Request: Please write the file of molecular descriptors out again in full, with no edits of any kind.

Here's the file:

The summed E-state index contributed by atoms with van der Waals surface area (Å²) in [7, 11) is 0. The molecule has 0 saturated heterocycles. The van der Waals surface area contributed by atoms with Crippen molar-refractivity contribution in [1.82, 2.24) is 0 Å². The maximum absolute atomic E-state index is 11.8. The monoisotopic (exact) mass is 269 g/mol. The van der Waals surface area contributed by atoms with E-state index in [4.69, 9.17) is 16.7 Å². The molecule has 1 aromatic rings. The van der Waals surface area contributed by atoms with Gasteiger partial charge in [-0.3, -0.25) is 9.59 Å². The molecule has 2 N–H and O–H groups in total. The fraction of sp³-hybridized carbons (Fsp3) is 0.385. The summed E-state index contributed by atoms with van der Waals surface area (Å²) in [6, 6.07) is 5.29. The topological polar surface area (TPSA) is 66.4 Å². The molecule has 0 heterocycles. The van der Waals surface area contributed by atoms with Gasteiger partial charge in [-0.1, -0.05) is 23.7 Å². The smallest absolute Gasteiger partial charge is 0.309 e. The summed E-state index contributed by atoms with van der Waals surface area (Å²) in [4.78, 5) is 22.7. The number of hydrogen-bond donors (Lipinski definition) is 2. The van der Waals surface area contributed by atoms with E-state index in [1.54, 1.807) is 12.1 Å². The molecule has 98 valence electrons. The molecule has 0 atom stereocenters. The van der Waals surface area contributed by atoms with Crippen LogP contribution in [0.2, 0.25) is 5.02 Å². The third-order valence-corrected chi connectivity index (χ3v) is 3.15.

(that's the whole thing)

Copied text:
The summed E-state index contributed by atoms with van der Waals surface area (Å²) in [7, 11) is 0. The molecule has 0 saturated heterocycles. The van der Waals surface area contributed by atoms with Crippen molar-refractivity contribution in [1.82, 2.24) is 0 Å². The maximum absolute atomic E-state index is 11.8. The monoisotopic (exact) mass is 269 g/mol. The van der Waals surface area contributed by atoms with E-state index in [4.69, 9.17) is 16.7 Å². The molecule has 1 aromatic rings. The van der Waals surface area contributed by atoms with Gasteiger partial charge in [-0.3, -0.25) is 9.59 Å². The molecule has 2 N–H and O–H groups in total. The fraction of sp³-hybridized carbons (Fsp3) is 0.385. The summed E-state index contributed by atoms with van der Waals surface area (Å²) in [6, 6.07) is 5.29. The topological polar surface area (TPSA) is 66.4 Å². The molecule has 0 heterocycles. The van der Waals surface area contributed by atoms with Gasteiger partial charge in [-0.1, -0.05) is 23.7 Å². The smallest absolute Gasteiger partial charge is 0.309 e. The summed E-state index contributed by atoms with van der Waals surface area (Å²) in [4.78, 5) is 22.7. The number of hydrogen-bond donors (Lipinski definition) is 2. The van der Waals surface area contributed by atoms with E-state index in [1.54, 1.807) is 12.1 Å². The molecule has 98 valence electrons. The molecule has 0 atom stereocenters. The van der Waals surface area contributed by atoms with Crippen LogP contribution in [0.2, 0.25) is 5.02 Å². The third-order valence-corrected chi connectivity index (χ3v) is 3.15.